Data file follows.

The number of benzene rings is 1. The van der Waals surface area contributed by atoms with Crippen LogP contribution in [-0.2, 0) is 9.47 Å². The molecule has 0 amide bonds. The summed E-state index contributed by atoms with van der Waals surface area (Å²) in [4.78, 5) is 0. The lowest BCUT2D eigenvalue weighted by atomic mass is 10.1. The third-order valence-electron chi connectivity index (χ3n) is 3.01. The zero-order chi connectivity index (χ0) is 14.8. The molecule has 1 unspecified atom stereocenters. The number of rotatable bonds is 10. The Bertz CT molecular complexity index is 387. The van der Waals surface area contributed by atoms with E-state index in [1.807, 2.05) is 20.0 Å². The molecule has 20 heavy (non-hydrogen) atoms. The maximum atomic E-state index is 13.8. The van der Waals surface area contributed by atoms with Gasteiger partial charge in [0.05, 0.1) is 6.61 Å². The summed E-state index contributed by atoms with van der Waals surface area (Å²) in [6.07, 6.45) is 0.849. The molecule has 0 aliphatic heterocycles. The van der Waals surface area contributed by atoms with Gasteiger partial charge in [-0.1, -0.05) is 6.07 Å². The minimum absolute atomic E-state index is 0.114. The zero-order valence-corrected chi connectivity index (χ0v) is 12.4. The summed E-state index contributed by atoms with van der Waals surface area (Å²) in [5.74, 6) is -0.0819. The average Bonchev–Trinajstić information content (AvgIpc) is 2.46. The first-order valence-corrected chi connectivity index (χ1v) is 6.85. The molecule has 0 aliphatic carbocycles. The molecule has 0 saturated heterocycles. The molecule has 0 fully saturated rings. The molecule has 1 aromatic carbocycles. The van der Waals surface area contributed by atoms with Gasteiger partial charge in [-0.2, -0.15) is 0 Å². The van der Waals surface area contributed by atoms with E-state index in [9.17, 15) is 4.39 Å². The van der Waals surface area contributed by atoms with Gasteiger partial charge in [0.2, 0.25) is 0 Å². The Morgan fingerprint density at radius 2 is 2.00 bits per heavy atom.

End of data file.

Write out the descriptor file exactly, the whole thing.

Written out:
The number of benzene rings is 1. The van der Waals surface area contributed by atoms with Crippen LogP contribution in [-0.2, 0) is 9.47 Å². The molecule has 0 amide bonds. The summed E-state index contributed by atoms with van der Waals surface area (Å²) in [4.78, 5) is 0. The lowest BCUT2D eigenvalue weighted by atomic mass is 10.1. The third-order valence-electron chi connectivity index (χ3n) is 3.01. The zero-order chi connectivity index (χ0) is 14.8. The molecule has 1 unspecified atom stereocenters. The number of rotatable bonds is 10. The Bertz CT molecular complexity index is 387. The van der Waals surface area contributed by atoms with E-state index in [1.807, 2.05) is 20.0 Å². The molecule has 20 heavy (non-hydrogen) atoms. The maximum atomic E-state index is 13.8. The van der Waals surface area contributed by atoms with Gasteiger partial charge in [0.05, 0.1) is 6.61 Å². The summed E-state index contributed by atoms with van der Waals surface area (Å²) in [6.07, 6.45) is 0.849. The molecule has 0 aliphatic heterocycles. The van der Waals surface area contributed by atoms with Gasteiger partial charge in [-0.1, -0.05) is 6.07 Å². The minimum absolute atomic E-state index is 0.114. The zero-order valence-corrected chi connectivity index (χ0v) is 12.4. The summed E-state index contributed by atoms with van der Waals surface area (Å²) in [5.74, 6) is -0.0819. The average Bonchev–Trinajstić information content (AvgIpc) is 2.46. The first-order valence-corrected chi connectivity index (χ1v) is 6.85. The molecule has 0 aliphatic carbocycles. The molecule has 0 saturated heterocycles. The molecule has 0 fully saturated rings. The molecule has 1 aromatic carbocycles. The van der Waals surface area contributed by atoms with Gasteiger partial charge in [-0.2, -0.15) is 0 Å². The van der Waals surface area contributed by atoms with E-state index in [9.17, 15) is 4.39 Å². The van der Waals surface area contributed by atoms with Gasteiger partial charge in [0.2, 0.25) is 0 Å². The Morgan fingerprint density at radius 2 is 2.00 bits per heavy atom.